explain your logic, keeping in mind everyone knows what a reverse forehand is already and the definition of a word I post previously.
Who's "everyone"? :confused: You mean all the people you first had to explain what you think a "reverse forehand" is before they understood what you were talking about? OK, I see.
 

tricky

Hall of Fame
Am I missing something or is this just a very silly, non-descriptive name for a modified forehand stroke?
The term itself came from Robert Landsorp, and he used it to explain (model?) his pupil Sampras's running FH. Probably the most textbook example -- in other words, "copyable" -- variation of it is Jennifer Capriati's FH. Unlike, say, Sharapova and Davenport who used it on the run, the reverse FH was Cap's default stroke. Federer used to use a running reverse FH before he switched over to his squash shot.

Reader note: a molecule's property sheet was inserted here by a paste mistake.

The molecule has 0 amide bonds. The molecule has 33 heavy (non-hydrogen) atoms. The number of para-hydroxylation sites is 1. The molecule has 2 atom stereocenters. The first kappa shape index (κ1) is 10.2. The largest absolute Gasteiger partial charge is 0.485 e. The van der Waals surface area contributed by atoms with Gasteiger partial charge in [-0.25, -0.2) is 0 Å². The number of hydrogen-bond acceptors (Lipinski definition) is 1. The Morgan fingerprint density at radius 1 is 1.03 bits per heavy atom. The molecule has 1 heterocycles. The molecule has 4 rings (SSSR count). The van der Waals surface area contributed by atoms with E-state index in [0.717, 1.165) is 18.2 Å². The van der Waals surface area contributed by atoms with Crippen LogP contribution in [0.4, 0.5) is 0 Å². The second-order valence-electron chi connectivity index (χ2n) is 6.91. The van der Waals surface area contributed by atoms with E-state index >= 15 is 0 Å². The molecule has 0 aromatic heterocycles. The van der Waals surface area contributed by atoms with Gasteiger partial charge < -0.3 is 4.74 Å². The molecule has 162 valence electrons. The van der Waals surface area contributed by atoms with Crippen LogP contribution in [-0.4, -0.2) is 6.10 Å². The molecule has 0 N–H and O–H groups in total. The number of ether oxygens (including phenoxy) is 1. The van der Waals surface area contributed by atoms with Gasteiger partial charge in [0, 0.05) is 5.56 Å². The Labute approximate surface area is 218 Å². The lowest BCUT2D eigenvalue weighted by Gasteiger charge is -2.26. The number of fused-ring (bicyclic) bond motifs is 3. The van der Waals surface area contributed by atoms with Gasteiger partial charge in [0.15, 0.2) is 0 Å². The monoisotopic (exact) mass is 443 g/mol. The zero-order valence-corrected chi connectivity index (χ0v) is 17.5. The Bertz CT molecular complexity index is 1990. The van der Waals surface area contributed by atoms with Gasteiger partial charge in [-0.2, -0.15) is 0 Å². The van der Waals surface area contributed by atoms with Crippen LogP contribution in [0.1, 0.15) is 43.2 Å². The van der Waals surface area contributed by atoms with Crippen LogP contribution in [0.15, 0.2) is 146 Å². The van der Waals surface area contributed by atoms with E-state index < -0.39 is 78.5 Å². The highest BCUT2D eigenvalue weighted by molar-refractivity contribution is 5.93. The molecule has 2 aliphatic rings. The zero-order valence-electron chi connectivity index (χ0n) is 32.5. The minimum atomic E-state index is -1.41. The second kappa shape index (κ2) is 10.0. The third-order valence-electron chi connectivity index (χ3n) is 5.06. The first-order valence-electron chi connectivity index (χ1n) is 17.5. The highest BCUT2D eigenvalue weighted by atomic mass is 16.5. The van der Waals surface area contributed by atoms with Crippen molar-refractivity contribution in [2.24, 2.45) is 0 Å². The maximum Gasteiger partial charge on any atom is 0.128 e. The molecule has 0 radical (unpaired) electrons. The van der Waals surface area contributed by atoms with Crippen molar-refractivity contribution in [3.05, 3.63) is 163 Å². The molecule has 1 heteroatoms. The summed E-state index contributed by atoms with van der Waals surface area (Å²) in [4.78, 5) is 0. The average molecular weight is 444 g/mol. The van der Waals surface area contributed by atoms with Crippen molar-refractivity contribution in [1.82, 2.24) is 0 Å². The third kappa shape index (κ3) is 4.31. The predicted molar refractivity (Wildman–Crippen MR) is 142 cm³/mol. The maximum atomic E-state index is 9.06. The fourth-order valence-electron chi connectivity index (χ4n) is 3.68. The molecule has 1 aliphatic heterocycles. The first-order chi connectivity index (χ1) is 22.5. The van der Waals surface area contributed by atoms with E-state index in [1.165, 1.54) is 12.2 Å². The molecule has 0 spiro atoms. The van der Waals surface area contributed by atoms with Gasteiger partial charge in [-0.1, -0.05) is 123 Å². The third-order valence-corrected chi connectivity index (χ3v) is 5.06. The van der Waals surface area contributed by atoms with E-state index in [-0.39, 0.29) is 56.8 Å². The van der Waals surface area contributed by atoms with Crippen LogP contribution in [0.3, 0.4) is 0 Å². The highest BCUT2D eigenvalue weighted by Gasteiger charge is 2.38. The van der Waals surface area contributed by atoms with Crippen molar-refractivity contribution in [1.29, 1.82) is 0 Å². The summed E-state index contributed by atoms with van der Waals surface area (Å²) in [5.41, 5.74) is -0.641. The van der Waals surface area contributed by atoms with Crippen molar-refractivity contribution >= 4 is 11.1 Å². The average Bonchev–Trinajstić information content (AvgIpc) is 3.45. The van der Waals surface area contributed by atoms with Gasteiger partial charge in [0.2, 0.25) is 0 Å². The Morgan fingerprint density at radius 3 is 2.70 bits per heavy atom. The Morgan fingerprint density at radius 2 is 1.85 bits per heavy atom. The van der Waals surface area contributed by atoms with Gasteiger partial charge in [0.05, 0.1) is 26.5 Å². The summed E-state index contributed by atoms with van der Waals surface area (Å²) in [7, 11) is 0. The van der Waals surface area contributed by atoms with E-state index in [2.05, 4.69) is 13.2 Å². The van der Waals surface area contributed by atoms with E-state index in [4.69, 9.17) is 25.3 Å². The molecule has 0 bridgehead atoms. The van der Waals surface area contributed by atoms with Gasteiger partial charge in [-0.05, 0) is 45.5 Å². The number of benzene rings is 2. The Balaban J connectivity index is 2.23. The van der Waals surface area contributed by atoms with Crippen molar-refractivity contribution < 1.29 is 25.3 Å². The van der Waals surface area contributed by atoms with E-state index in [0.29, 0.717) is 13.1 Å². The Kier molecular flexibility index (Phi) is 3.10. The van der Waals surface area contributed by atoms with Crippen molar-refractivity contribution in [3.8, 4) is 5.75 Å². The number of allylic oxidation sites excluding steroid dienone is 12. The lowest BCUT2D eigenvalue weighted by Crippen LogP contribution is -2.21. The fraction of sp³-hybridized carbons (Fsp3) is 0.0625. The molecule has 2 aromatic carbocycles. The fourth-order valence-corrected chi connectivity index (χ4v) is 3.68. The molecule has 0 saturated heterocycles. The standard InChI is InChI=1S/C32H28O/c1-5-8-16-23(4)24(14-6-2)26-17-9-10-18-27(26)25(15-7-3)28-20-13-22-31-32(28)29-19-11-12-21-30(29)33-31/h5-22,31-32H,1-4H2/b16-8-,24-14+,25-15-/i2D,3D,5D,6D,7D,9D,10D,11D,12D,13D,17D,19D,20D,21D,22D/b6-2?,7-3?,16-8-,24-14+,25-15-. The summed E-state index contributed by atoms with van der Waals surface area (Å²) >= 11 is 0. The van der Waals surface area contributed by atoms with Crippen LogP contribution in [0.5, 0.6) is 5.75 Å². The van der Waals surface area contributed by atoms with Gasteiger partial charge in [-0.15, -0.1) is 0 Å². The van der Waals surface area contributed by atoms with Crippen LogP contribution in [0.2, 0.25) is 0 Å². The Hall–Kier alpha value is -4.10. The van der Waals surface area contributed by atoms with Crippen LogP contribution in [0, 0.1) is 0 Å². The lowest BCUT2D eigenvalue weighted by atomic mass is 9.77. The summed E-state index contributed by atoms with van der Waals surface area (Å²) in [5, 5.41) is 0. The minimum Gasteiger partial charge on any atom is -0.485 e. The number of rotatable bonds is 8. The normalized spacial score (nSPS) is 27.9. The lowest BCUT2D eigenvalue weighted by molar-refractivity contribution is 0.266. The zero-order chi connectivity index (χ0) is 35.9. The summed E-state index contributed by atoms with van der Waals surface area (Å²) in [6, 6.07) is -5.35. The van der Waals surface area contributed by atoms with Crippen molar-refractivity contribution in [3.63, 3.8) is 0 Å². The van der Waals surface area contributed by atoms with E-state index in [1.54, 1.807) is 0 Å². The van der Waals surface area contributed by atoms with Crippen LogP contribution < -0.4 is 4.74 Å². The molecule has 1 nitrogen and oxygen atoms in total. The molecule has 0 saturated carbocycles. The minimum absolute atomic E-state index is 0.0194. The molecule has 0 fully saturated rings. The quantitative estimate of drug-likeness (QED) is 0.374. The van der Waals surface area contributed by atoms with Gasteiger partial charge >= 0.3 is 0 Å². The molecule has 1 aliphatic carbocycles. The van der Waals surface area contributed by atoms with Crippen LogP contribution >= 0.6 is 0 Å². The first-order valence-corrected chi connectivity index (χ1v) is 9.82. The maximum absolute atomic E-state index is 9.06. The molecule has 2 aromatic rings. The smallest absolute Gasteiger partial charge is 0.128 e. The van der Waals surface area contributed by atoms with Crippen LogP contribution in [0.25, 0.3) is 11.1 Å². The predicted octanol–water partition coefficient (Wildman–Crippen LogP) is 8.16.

That all said, I'm not sure if it's a universally accepted term. It's conveniently spoken on the internet but if you went up to a coach and asked how to do a "reverse forehand", they may ask what you mean by that. But ask him how to do Sampras's running FH, and they know what exactly what you're talking about.
 

habib

Professional
habib - IMO, those Nadal FHs are not Rev FHs. The 1st one is "close" but he does finish the stroke across his opposite shoulder ... he just unwinds his follow through by continuing around his head.

- KK